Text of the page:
“This is an approach book,” writes McConaughey, adding that it contains “philosophies that can be objectively understood, and if you choose, subjectively adopted, by either changing your reality, or changing how you see it. This is a playbook, based on adventures in my life.” Some of those philosophies come in the form of apothegms: “When you can design your own weather, blow in the breeze”; “Simplify, focus, conserve to liberate.” Others come in the form of sometimes rambling stories that never take the shortest route from point A to point B, as when he recounts a dream-spurred, challenging visit to the Malian musician Ali Farka Touré, who offered a significant lesson in how disagreement can be expressed politely and without rancor. Fans of McConaughey will enjoy his memories—which line up squarely with other accounts in Melissa Maerz’s recent oral history, Alright, Alright, Alright—of his debut in Richard Linklater’s Dazed and Confused, to which he contributed not just that signature phrase, but also a kind of too-cool-for-school hipness that dissolves a bit upon realizing that he’s an older guy on the prowl for teenage girls. McConaughey’s prep to settle into the role of Wooderson involved inhabiting the mind of a dude who digs cars, rock ’n’ roll, and “chicks,” and he ran with it, reminding readers that the film originally had only three scripted scenes for his character. The lesson: “Do one thing well, then another. Once, then once more.” It’s clear that the author is a thoughtful man, even an intellectual of sorts, though without the earnestness of Ethan Hawke or James Franco. Though some of the sentiments are greeting card–ish, this book is entertaining and full of good lessons.

A conversational, pleasurable look into McConaughey’s life and thought.

Pub Date: Oct. 20, 2020

ISBN: 978-0-593-13913-4

Page Count: 304

Publisher: Crown

Review Posted Online: Oct. 27, 2020

Kirkus Reviews Issue: Dec. 1, 2020

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A lively and thoughtful memoir that, one hopes, will inspire readers to pursue activism in every realm of society.

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PERSIST

The Massachusetts senator and financial reformer recounts several of her good fights over the years.

Famous for being chided for “persisting” on the Senate floor, Warren is nearly a byword for the application of an unbending, if usually polite, feminism to the corridors of power. Though she has a schoolmarm-ish air—and indeed taught school for much of her life—she gladly owns up to liking a beer or two and enjoying a good brawl, and she’s a scrapper with a long memory. In 2008, when she shopped a proposal to found a federal agency that “could act as a watchdog to make sure that consumers weren’t getting cheated by financial institutions,” she encountered a congressman who “laughed in my face.” She doesn’t reveal his name, but you can bet he crosses the hall when she’s coming the other way. Warren does name other names, especially Donald Trump, who, with Republicans on the Hill, accomplished only one thing, namely “a $2 trillion tax cut that mostly benefited rich people.” Now that the Democrats are in power, the author reckons that the time is ripe to shake off the Trump debacle and build “a nation that works, not just for the rich and powerful but for everyone.” She identifies numerous areas that need immediate attention, from financial reform to bringing more women into the workplace and mandating equal pay for equal work. Warren premises some of these changes on increased taxes on the rich, happily citing a billionaire well known for insider trading, who complained of her, “This is the fucking American dream she is shitting on.” The author reverts to form: “Oh dear. Did I hit a nerve?” Warren’s common-sensical proposals on housing, infrastructure development, and civil rights merit attention, and her book makes for a sometimes-funny, sometimes–sharp-tongued pleasure.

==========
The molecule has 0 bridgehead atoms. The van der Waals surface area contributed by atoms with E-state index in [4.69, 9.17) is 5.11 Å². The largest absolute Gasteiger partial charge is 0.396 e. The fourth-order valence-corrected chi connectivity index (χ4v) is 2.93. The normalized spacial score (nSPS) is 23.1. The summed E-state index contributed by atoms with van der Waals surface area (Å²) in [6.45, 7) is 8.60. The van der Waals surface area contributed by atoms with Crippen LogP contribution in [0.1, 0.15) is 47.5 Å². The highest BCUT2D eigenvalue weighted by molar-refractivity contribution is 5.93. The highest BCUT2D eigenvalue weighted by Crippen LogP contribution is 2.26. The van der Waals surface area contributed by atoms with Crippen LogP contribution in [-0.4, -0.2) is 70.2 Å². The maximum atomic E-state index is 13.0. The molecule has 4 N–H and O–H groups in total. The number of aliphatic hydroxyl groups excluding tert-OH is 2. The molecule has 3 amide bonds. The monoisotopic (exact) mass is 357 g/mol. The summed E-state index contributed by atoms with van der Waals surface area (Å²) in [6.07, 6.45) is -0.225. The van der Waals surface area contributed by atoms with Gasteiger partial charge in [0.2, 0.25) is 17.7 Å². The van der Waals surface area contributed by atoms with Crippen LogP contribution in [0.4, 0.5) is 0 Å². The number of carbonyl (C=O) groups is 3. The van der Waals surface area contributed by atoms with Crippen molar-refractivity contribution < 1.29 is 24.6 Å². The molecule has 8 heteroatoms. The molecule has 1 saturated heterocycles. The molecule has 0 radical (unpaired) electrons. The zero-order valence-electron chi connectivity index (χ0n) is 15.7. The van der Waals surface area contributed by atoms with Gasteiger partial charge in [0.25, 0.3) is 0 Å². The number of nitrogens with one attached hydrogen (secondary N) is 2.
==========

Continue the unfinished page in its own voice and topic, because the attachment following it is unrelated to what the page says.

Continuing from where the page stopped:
A lively and thoughtful memoir that, one hopes, will inspire readers to pursue activism in every realm of society.

Pub Date: May 4, 2021

ISBN: 978-1-250-79924-1

Page Count: 320

Publisher: Metropolitan/Henry Holt

Review Posted Online: May 2, 2021

Kirkus Reviews Issue: today